It's tough for comic book fans these days – movies based on superhero comics are more popular than ever, but the comic books themselves are often lost in the shuffle. Everyone loved The Dark Knight, but have you been reading Scott Snyder and Greg Capullo's fantastic run on Batman? You may make fun of Ben Affleck in that Daredevil movie, but Mark Waid is writing one of the all-time best iterations of the character right at this moment.

Luckily for those of us who love comics as well as slapping metal balls, Hungarian developer Zen Studios has been hard at work pumping out a series of high-quality virtual pinball tables based on comic books for Zen Pinball 2. While focusing on Marvel characters who have become popular movies like The Avengers, X-Men and Spider-Man, the tables always include nods to their comic book pasts, in addition to a number of boards based on slightly more obscure superheroes like Moon Knight and famous comic book storylines like Fear Itself and World War Hulk.

The Walking Dead

Zen Studios is back at it with four new tables in the Wii U version, all based on popular comics: The Walking Dead, Guardians of the Galaxy, Deadpool, and Doctor Strange. They fall in line with what we've seen from Zen Pinball before, so if you're wondering whether the game is worth downloading, check out our review from last year that still largely applies to the new tables as well. If you can get through the wonky download interface, you'll find a rewarding pinball experience with beautifully-rendered tables, realistic ball physics, all sorts of tracked statistics that you can compare with your friends online, and oodles of customization options. For this hands-on feature, we'll be looking specifically at what sets these four new tables apart.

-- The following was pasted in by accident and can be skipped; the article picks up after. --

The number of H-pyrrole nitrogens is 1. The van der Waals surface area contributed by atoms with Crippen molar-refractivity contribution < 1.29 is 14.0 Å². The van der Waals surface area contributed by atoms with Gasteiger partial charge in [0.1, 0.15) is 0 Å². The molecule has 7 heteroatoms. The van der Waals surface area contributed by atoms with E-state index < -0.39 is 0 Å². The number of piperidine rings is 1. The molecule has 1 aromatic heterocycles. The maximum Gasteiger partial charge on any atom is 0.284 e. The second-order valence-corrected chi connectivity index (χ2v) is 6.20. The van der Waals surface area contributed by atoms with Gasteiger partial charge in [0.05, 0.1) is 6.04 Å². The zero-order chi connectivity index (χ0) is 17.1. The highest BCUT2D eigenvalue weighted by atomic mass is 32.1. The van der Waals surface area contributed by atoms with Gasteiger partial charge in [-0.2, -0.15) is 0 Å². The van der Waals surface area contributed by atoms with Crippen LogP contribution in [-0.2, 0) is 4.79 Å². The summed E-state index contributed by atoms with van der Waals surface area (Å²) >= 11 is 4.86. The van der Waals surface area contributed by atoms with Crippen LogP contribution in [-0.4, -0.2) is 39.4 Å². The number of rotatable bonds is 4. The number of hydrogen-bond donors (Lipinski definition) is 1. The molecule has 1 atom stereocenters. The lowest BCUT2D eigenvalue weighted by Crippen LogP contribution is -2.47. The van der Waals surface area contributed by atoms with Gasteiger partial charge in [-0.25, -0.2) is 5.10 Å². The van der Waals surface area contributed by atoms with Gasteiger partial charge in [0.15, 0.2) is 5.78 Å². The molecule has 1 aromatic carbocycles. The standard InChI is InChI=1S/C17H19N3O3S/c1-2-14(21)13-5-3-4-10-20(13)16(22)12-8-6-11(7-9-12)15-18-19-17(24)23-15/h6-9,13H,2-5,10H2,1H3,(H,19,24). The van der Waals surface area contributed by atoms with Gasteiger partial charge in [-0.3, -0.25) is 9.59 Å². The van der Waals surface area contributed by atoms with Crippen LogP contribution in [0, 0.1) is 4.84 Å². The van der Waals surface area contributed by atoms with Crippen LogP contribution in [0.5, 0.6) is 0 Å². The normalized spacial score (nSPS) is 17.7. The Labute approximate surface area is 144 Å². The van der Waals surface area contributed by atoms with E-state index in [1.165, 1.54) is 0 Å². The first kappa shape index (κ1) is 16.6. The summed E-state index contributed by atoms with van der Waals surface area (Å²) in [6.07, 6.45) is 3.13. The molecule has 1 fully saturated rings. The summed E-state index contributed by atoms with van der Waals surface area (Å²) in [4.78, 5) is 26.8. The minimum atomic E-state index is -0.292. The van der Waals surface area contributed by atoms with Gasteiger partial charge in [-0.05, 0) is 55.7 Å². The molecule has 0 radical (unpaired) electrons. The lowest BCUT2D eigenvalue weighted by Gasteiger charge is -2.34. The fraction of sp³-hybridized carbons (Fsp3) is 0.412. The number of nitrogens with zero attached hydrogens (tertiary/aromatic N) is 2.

The Walking Dead table is in fact based on Telltale Games' Walking Dead graphic adventure titles – a video game adaptation of a pinball table based on a video game based on a comic book! Using assets pulled directly from Telltale, naturally it's a bit less lighthearted than most of the other boards in Zen Pinball. The tense music gives way to plenty of blaring zombie groans, and the whole table has the rusty post-apocalyptic look you'd expect.

It begins as a fairly standard board with Zen Studios' penchant for ramps everywhere, but true to the episodic format of the game it's based on The Walking Dead features five "episodes" you can activate – special modes where zombies appear on various parts of the board and you have to fight them off. There's even one where you'll look down the scope of a rifle and shoot zombies in a first-person shooter mode. Overall, it's an enjoyable board that goes to great lengths to recreate the source material; it won't make much sense if you're unfamiliar with The Walking Dead, but fans will love some of the nods to elements of Telltale's adventure. Even if you're not a fan, you can play this board as a fun zombie-themed pinball diversion.

Guardians of the Galaxy

Guardians of the Galaxy is perhaps the highest-profile table of the four due to the blockbuster film in theatres this summer, and unfortunately it's one of the weaker offerings. There aren't many classic Guardians comics to take influence from, so instead the board heavily references the new movie... but without the direct assets from the film. What we get comes off as a well-polished knockoff of Guardians of the Galaxy: characters look almost the way they do in the movie, but not quite, and some memorable quotes from the film are paraphrased out of context by much less talented voice actors. Star-Lord's famous "Awesome Mix vol. 1" tape makes an appearance, but without the rights to any of the actual pop music from the movie, the generic rock tracks lack a certain punch.